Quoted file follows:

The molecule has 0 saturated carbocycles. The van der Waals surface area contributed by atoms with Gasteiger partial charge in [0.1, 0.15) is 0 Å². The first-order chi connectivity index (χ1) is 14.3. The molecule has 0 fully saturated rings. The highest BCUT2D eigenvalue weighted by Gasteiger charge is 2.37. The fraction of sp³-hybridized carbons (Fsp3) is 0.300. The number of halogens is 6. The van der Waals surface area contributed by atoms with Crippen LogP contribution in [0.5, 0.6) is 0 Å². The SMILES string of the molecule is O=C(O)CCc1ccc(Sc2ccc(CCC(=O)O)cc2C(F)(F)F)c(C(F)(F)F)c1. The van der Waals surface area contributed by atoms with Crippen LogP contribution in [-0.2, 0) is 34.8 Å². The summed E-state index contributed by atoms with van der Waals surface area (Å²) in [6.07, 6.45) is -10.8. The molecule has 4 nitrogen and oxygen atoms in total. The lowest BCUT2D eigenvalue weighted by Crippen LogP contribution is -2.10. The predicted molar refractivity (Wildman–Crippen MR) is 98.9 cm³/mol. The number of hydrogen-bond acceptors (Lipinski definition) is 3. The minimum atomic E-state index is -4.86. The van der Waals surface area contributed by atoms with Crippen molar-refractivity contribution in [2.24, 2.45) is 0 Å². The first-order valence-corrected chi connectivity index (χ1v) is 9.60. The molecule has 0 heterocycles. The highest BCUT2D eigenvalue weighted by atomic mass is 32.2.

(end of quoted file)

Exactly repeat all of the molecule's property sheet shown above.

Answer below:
The molecule has 0 saturated carbocycles. The van der Waals surface area contributed by atoms with Gasteiger partial charge in [0.1, 0.15) is 0 Å². The first-order chi connectivity index (χ1) is 14.3. The molecule has 0 fully saturated rings. The highest BCUT2D eigenvalue weighted by Gasteiger charge is 2.37. The fraction of sp³-hybridized carbons (Fsp3) is 0.300. The number of halogens is 6. The van der Waals surface area contributed by atoms with Crippen LogP contribution in [0.5, 0.6) is 0 Å². The SMILES string of the molecule is O=C(O)CCc1ccc(Sc2ccc(CCC(=O)O)cc2C(F)(F)F)c(C(F)(F)F)c1. The van der Waals surface area contributed by atoms with Crippen LogP contribution in [-0.2, 0) is 34.8 Å². The summed E-state index contributed by atoms with van der Waals surface area (Å²) in [6.07, 6.45) is -10.8. The molecule has 4 nitrogen and oxygen atoms in total. The lowest BCUT2D eigenvalue weighted by Crippen LogP contribution is -2.10. The predicted molar refractivity (Wildman–Crippen MR) is 98.9 cm³/mol. The number of hydrogen-bond acceptors (Lipinski definition) is 3. The minimum atomic E-state index is -4.86. The van der Waals surface area contributed by atoms with Crippen molar-refractivity contribution in [2.24, 2.45) is 0 Å². The first-order valence-corrected chi connectivity index (χ1v) is 9.60. The molecule has 0 heterocycles. The highest BCUT2D eigenvalue weighted by atomic mass is 32.2.